There are two types of credit inquiries, hard inquiries and soft inquiries. Hard inquiries are used to track how often you have applied for credit in the last two years. Soft inquiries are when you or a potential employer, apartment management, etc. pulls a “check” on your credit report (only people you authorize can do this).
A hard inquiry isn’t necessarily a bad thing, but too many of them in a short period of time may have a negative impact on your ability to obtain credit. When lenders see that you have more than six inquiries in 12 months, they may deny you credit because you are too high risk. While hard inquiries stay on your credit report for two years, they only impact your score for the first year.
Generally speaking, if you have received a hard inquiry it’s likely because of a credit application you’ve made such as a loan or credit card. A hard inquiry is a record, and it will fall off naturally after two years. It cannot be removed from your credit profile. On the other hand, if you discover a hard inquiry for an application you did not submit, it can be a sign of attempted fraud. This can be disputed, and if it is proven to be fraudulent, it will be removed and your credit score will likely improve (albeit slightly). Hard inquiries are a small factor in your credit score.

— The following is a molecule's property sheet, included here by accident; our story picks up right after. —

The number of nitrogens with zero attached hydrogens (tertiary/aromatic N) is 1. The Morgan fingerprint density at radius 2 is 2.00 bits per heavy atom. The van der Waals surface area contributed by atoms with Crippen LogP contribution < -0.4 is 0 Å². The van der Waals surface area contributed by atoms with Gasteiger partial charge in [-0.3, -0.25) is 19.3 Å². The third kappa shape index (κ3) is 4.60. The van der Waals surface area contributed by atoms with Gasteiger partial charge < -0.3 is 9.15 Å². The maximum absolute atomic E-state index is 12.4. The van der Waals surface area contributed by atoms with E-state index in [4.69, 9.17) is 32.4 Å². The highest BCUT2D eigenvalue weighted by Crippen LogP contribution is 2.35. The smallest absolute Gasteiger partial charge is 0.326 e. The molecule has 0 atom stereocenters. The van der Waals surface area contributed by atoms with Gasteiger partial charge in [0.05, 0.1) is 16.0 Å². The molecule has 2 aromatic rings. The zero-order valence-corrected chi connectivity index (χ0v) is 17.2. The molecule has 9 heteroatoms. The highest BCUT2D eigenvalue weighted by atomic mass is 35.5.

A soft credit inquiry, like the ones made by employers who are vetting candidate employees, or debt relief agencies like ours, who are previewing your financial status, do not impact your credit profile. This is one reason my many credit organizations say that checking your credit score does not negatively impact the score itself. You are essentially doing a soft credit inquiry when you do check your credit score.
If you are interested in learning more about your credit profile and reducing your debts, take advantage of Consumer Alliance Processing’s free debt review. It only takes a few minutes to analyze the specifics of your financial situation and provide you with options for affordable debt repayment. A debt review is a soft credit inquiry and therefore has zero impact on your credit score. Alternatively it will help you to better understand your credit score and profile.